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3-3 Instructional Strategies

The candidate understands and uses a variety of instructional strategies to encourage learners to
develop deep understanding of content areas and their connections, and to build skills to apply
knowledge in relevant ways.

As a teacher, it is important to have a variety of instructional strategies under your belt because it
helps maintain student interest and certain strategies can encourage learners to develop a deeper
understanding of the content. Through the use of multiple different strategies, students are able to
make connections which then allows them to build skills by applying this new-found knowledge
in relevant ways. These strategies vary greatly and can include: gestures and movement,
metaphors, visual imagery, modelling, singing, audiation, self-evaluation (listening to own
recordings), and discussion (think, pair, share and others). With any of these strategies, the goal
is to create student-centered learning in that the students develop their own questions and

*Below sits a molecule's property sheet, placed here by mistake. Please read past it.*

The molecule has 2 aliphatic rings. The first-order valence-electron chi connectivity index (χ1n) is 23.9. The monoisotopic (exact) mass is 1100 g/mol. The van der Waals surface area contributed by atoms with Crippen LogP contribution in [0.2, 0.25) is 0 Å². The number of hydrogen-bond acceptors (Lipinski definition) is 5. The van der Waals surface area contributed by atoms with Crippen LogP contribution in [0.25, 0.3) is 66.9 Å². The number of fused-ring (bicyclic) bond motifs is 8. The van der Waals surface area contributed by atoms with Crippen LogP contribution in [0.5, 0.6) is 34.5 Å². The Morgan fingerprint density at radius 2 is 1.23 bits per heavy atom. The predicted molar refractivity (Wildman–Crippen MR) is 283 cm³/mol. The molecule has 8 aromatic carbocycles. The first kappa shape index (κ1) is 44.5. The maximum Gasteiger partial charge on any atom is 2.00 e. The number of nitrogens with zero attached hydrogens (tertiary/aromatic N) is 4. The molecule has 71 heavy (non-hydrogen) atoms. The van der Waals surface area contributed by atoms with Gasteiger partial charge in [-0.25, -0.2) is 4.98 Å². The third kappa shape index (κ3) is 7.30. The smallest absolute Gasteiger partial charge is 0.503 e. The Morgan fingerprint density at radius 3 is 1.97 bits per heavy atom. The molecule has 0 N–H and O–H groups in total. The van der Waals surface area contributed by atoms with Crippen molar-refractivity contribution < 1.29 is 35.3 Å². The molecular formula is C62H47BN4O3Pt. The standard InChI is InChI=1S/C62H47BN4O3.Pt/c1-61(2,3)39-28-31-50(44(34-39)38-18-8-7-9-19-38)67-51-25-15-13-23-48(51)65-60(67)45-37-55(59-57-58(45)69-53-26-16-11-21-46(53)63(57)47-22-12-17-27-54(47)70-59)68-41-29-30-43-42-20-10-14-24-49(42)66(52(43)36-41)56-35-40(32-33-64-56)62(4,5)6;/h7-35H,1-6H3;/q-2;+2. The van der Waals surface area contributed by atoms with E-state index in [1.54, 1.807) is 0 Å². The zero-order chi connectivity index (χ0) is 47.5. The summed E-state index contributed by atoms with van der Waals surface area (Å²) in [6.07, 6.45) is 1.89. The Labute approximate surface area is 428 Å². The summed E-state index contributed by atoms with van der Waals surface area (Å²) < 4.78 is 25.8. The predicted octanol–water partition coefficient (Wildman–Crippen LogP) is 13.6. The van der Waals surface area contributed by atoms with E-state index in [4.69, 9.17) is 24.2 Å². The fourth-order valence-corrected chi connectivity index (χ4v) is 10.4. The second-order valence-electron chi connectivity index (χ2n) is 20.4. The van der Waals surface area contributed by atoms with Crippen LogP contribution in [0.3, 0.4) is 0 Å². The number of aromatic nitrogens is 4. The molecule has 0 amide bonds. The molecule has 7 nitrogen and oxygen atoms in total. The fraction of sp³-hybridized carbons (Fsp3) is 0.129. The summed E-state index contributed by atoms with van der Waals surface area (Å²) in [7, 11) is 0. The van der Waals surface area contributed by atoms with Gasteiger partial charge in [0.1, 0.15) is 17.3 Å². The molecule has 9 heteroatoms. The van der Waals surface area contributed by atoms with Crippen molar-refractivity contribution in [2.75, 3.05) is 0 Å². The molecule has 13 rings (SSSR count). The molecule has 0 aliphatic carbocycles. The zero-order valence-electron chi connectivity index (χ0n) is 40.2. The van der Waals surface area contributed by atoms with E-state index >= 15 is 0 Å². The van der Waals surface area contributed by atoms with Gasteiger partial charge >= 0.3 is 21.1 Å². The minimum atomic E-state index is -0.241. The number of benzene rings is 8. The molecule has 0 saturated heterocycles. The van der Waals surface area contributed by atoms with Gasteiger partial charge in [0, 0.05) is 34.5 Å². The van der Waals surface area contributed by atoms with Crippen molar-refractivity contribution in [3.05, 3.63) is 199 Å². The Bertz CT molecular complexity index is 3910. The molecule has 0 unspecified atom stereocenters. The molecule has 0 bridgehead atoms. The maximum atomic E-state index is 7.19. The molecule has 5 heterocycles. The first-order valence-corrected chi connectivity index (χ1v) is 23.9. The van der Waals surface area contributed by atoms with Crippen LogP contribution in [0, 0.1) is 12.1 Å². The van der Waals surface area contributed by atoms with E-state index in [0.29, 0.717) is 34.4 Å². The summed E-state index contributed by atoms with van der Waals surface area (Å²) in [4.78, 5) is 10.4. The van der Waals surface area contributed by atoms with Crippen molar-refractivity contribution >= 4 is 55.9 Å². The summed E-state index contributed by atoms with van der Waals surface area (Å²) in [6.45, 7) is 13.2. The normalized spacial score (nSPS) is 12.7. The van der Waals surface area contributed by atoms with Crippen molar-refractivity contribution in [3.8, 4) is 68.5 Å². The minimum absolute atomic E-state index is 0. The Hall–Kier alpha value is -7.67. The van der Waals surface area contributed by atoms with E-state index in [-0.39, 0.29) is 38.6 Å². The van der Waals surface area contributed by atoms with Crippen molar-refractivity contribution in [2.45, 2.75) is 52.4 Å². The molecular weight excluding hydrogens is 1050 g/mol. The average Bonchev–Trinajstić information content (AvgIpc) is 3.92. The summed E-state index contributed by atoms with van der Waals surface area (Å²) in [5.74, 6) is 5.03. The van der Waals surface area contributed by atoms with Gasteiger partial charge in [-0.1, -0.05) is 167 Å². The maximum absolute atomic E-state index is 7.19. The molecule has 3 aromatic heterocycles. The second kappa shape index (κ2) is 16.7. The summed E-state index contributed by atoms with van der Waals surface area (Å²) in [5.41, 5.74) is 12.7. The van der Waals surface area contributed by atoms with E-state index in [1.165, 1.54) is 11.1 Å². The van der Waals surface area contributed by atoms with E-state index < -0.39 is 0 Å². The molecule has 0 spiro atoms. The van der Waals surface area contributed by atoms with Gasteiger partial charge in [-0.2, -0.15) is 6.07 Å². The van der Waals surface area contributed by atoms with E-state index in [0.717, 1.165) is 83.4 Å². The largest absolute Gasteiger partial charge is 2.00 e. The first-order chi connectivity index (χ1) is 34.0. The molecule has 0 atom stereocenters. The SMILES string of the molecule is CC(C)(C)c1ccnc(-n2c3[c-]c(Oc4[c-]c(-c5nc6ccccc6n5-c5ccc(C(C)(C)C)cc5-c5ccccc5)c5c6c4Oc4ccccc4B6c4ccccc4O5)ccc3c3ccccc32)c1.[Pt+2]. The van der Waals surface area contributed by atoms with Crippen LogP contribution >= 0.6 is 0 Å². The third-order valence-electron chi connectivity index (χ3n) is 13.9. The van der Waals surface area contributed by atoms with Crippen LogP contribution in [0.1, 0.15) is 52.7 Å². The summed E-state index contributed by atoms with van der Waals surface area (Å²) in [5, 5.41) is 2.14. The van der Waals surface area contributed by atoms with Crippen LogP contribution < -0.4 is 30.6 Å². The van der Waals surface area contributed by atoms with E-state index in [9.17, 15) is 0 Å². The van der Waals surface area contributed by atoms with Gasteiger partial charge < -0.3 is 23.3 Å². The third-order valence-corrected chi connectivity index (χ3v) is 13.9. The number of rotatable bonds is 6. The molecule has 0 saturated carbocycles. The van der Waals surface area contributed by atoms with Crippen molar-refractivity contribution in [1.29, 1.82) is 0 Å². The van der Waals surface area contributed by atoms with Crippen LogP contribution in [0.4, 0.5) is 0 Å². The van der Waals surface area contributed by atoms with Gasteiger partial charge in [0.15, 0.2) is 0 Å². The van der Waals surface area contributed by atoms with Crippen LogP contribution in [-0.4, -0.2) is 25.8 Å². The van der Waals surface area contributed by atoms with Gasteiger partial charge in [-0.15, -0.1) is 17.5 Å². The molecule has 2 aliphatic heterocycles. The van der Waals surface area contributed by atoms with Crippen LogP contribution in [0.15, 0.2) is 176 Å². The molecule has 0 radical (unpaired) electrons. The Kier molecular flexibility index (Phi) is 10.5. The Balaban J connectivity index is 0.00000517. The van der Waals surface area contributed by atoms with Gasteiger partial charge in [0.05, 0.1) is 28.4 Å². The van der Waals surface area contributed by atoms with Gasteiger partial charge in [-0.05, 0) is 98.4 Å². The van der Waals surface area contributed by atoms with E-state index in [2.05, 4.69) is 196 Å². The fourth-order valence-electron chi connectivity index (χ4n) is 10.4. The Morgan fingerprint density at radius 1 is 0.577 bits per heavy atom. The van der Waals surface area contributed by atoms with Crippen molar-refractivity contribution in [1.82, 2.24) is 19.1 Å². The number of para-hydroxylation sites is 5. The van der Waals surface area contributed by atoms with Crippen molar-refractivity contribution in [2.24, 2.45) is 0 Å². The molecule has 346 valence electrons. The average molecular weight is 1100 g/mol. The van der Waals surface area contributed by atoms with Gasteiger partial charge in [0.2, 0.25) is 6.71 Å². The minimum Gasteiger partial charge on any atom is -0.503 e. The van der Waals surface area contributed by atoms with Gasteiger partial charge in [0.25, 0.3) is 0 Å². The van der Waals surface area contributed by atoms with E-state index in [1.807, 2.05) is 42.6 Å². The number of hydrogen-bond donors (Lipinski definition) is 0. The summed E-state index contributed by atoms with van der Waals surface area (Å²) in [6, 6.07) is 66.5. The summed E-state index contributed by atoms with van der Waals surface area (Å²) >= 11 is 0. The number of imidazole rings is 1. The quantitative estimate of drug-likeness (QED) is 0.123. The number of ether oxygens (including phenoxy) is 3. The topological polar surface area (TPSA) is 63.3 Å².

through these strategies reach an understanding that they can then apply. Effective strategies
include multiple modes of instruction between audio, visual, and kinesthetic.

During my student teaching experience, I was able to experiment with a variety of different
instructional strategies. My goal with each of these strategies was to ensure that the learning was
student-centered. One of the strategies that was successful in this was through student discussion.
I utilized various Kagan strategies with my third grad classes as they learned about the different
instrument families. Students would have to listen to their peers read a passage then respond with
something they learned and an inquiry they had.

In the first artifact below you will see a lesson plan I have made for special chorus. This group is
made up of 4th and 5th grade boys and girls. During this class I would help my cooperating
teacher teach the students the songs they would be singing on their spring concert. One strategy
that was used heavily to help students learn the rhythms, pitches, words, and how to shape them
was modeling. I would model for the students on my voice. The next artifact highlights the
strategy of self-assessment (12:30 mark). In this artifact students from Concert Band listen to the
ensemble as they play to determine why I cut-off. This helped develop students ears and opened
up the conversation for discussion on how we could address the reason why we stopped. The
final artifact is an example of self-reflection on my end. Video reflections are very helpful in
allowing me to see how well I model what it is I want my students to be doing musically with my
conducting.